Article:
1062. Dangers of Outpatient Nimodipine Use after Spontaneous Subarachnoid Hemorrhage in accordance with the Comprehensive Stroke Center Guidelines
Authors: Ching-Jen Chen, MD; Cassie Turnage, BS; Jennifer Sokolowski, MD, PhD; Jeyan Kumar, MD; Yashar Kalani, MD, PhD; Min Park, MD (Charlottesville, VA)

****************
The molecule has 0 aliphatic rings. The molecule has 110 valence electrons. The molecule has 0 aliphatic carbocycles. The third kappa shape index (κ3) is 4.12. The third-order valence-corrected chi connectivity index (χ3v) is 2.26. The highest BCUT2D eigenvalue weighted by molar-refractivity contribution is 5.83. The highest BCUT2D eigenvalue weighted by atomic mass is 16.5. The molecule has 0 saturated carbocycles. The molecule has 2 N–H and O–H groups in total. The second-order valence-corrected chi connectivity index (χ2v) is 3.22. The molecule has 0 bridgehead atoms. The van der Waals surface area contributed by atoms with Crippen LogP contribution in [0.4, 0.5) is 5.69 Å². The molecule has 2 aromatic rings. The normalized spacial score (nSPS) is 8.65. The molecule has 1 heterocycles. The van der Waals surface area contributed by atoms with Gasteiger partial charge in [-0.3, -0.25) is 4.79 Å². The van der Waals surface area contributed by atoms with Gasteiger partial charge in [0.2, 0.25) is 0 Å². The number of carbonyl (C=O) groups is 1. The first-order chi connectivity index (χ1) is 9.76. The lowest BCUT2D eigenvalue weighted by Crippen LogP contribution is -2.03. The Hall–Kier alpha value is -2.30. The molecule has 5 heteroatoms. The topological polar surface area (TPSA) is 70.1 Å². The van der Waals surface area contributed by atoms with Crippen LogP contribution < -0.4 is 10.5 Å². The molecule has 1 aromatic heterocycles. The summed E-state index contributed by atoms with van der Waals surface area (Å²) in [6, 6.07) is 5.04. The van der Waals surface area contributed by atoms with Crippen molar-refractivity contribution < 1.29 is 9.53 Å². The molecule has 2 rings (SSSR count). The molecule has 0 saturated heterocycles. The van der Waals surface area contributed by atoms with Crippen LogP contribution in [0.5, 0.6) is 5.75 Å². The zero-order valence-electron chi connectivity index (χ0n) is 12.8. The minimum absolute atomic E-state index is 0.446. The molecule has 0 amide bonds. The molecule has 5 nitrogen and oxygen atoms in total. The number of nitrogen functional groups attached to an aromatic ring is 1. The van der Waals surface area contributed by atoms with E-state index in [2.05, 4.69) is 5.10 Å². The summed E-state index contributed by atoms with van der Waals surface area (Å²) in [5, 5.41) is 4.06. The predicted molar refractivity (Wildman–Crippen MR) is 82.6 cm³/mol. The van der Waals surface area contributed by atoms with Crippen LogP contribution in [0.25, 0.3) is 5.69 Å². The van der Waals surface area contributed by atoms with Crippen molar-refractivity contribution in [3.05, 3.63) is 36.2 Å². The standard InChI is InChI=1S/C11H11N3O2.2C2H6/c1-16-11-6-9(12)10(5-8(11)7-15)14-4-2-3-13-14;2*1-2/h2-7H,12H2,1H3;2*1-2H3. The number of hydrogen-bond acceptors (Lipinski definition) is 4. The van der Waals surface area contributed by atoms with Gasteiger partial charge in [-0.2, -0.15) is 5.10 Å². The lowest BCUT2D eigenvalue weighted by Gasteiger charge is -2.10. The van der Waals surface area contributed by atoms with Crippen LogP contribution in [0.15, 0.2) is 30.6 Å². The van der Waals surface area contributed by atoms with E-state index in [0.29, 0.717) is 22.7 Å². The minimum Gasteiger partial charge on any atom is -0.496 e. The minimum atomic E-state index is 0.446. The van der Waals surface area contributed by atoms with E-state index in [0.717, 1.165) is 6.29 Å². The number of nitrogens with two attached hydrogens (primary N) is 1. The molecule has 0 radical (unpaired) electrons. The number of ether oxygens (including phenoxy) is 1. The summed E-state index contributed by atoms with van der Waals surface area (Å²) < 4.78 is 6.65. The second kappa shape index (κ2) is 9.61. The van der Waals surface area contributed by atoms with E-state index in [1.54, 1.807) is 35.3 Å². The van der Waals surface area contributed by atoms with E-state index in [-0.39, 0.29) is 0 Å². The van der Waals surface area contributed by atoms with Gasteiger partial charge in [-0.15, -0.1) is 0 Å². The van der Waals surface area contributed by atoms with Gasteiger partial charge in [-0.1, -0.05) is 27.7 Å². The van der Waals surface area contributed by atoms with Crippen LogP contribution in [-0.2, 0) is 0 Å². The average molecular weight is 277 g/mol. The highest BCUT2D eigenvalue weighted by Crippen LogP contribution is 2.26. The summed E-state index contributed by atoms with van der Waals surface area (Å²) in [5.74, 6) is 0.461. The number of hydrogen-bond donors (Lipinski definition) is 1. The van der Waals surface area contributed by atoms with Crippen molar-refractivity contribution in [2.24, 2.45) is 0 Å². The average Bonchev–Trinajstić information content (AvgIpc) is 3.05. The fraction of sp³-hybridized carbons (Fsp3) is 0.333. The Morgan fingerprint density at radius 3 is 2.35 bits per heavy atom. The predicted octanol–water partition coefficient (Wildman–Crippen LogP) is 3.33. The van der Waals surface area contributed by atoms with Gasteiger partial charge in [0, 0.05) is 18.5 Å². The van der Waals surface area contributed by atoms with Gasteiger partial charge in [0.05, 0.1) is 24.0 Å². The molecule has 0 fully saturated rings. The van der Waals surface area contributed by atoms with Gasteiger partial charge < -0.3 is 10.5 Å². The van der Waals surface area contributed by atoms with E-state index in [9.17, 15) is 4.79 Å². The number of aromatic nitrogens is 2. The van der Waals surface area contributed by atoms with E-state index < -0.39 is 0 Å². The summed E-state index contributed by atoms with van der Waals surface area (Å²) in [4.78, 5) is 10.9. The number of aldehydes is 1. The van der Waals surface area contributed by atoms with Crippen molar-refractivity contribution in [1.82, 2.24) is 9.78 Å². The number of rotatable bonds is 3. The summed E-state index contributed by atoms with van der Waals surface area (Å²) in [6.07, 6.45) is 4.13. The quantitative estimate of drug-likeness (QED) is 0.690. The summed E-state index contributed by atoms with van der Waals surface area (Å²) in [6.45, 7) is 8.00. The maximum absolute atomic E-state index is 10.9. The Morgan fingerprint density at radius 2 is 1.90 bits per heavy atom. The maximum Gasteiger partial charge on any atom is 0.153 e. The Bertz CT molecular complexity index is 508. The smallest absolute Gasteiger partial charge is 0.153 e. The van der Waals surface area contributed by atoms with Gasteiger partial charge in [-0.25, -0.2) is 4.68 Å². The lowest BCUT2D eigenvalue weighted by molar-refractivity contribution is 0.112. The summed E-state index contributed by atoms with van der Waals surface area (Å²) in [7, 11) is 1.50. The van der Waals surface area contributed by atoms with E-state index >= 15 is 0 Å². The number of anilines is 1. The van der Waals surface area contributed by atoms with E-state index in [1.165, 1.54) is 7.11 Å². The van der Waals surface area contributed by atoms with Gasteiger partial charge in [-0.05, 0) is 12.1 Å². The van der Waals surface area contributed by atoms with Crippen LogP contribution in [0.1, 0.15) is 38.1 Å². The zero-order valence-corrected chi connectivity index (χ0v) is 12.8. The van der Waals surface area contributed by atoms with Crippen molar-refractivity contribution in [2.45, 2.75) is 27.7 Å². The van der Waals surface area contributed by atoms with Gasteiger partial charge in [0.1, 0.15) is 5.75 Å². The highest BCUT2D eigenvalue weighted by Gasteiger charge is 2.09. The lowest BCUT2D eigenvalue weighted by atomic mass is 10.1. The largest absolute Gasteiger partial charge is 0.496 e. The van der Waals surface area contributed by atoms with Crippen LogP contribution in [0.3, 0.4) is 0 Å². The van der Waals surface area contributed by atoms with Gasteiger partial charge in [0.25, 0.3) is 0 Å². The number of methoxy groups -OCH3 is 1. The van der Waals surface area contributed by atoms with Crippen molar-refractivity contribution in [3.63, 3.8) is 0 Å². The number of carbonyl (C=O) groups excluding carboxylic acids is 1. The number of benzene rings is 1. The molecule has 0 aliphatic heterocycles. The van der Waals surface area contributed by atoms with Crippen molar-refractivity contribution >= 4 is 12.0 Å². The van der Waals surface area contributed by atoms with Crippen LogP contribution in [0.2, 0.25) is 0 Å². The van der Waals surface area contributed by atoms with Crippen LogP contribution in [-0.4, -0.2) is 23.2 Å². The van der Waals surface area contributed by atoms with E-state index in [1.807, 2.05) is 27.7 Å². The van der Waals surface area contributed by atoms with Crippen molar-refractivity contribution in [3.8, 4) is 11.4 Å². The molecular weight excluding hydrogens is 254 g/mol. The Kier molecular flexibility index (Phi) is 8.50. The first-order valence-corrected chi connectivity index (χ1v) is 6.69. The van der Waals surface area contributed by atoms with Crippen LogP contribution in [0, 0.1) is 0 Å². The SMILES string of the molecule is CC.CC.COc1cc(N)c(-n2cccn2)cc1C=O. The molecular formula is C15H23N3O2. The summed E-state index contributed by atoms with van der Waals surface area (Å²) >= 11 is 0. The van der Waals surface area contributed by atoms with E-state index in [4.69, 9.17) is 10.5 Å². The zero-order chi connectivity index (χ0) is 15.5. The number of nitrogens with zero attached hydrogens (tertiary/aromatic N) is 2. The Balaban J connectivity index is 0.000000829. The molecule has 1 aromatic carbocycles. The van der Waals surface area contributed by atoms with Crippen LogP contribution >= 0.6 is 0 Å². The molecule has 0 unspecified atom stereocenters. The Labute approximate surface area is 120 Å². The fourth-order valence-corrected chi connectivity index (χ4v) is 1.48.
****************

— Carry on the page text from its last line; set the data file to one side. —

Despite the adverse effects and unclear benefit of the complete 21-day course of nimodipine therapy, The Joint Commission mandates adherence to nimodipine treatment for 21 days after hemorrhage or after hospital discharge if discharged within 21 days for Comprehensive Stroke Center (CSC) certification. We hereby present a 67 year-old male patient with Hunt-Hess grade 2 and Fisher grade 3 non-aneurysmal spontaneous subarachnoid hemorrhage who was discharged with oral nimodipine as stipulated by the CSC guidelines, and subsequently developed symptomatic hypotension. This report underscores the danger of outpatient nimodipine use and questions the optimal length of nimodipine therapy, especially in patients with low risk of vasospasm. Future studies, including randomized controlled trials and cost-effectiveness studies, are necessary to clarify the benefit of 21-day nimodipine therapy compared to a shortened duration of nimodipine.